Urban Transport Program spays/neuters pets in targeted areas
What is the number one reason pet owners in our region do not spay or neuter their pets? Lack of finances, according to a survey by PetSmart Charities, the nation's largest funder of animal welfare efforts in North America.
"If you have to choose between feeding your pets or getting them spayed or neutered, you're going to choose to feed them first," says Emily Clement, director of the S.N.I.P. Clinic.
Unfortunately, for far too many pets, that means unplanned litters are born—causing even more financial stress on pet owners and unnecessary suffering on animals.
"As part of our proactive solution to ending pet homelessness, the Kentucky Humane Society is committed to removing barriers that prevent people from altering their pets," Emily says. "That includes providing financial assistance and free pet transportation to our clinic."
In July the KHS S.N.I.P. Clinic launched its Urban Transport Program, funded by a generous two-year grant from PetSmart Charities Inc. In the program's first two years, it will concentrate on pets living in the 40214 and 40215 zip codes—areas with the highest number of owned and stray animals turned in to the Kentucky Humane Society or Louisville Metro Animal Services, the city's public animal shelter. In particular, the program targets owned cats, pit bull terrier dogs and pit mixes in these zip codes.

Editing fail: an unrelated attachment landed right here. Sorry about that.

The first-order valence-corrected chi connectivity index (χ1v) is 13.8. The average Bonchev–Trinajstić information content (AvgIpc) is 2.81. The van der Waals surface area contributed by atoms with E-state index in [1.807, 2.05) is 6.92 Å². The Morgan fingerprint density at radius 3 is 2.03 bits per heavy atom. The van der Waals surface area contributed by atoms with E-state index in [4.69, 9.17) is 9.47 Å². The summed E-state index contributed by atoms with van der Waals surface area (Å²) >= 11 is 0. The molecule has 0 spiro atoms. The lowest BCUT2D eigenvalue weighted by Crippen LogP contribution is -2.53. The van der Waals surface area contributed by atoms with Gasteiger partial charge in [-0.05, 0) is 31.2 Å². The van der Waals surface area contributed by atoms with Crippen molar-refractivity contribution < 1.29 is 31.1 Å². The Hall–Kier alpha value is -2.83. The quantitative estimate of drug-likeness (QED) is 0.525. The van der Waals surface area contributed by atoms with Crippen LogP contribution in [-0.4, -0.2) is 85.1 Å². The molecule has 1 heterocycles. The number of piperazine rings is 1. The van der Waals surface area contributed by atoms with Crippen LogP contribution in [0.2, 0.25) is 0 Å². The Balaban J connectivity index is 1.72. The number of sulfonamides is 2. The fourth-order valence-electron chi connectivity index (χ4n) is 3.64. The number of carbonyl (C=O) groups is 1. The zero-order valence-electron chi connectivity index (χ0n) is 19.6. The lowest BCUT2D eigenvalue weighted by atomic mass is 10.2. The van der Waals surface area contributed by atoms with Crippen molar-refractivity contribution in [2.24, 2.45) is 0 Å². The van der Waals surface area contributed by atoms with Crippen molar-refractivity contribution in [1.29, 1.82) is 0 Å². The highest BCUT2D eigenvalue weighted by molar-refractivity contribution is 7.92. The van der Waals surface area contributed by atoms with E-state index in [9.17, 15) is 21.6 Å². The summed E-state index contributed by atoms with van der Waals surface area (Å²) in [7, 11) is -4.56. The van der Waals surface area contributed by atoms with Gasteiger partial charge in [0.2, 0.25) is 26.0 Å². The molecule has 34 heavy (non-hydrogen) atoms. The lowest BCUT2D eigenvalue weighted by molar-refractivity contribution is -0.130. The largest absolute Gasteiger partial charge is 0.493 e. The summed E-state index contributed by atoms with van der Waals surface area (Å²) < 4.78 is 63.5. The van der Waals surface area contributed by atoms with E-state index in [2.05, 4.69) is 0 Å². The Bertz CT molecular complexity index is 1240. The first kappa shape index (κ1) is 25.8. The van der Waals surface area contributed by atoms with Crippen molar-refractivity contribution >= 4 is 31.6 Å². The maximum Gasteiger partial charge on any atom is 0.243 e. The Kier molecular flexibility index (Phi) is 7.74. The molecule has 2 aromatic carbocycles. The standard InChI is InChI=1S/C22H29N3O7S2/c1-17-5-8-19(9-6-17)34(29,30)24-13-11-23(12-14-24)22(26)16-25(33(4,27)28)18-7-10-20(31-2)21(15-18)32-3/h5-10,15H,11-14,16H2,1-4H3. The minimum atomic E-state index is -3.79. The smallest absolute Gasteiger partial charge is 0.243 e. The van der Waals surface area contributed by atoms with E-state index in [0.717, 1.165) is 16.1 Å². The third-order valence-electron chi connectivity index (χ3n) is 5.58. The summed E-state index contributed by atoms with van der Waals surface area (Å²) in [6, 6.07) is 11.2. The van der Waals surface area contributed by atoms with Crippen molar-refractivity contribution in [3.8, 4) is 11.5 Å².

"Pit bull dogs and cats are our city's most at-risk animal populations for ending up in area shelters because there are so many of them," says Urban Transport Coordinator La' Monica Y. Jackson.
"This program makes it easy for pet owners to get their pets spayed or neutered, which will reduce the number of pets turned into shelters. Also, altered pets are healthier, happier and have fewer behavioral issues than unaltered pets."
All cats and dogs in these two zip codes qualify for free transportation to and from the S.N.I.P. Clinic. All owned cats and pit bulls/pix mixes from these areas are spayed or neutered at no cost, thanks to the PetSmart Charities grant. All other dog breeds in 40214 and 40215 qualify for financial assistance to help pay for the surgeries.
Urban transports occur on Mondays and alternate between Iroquois Park on New Cut Road, Wynadotte Park on Taylor Boulevard, and Shively Park on Dixie Highway. Pets are transported to the S.N.I.P. Clinic to receive their surgeries and are returned to the pick-up site the following day.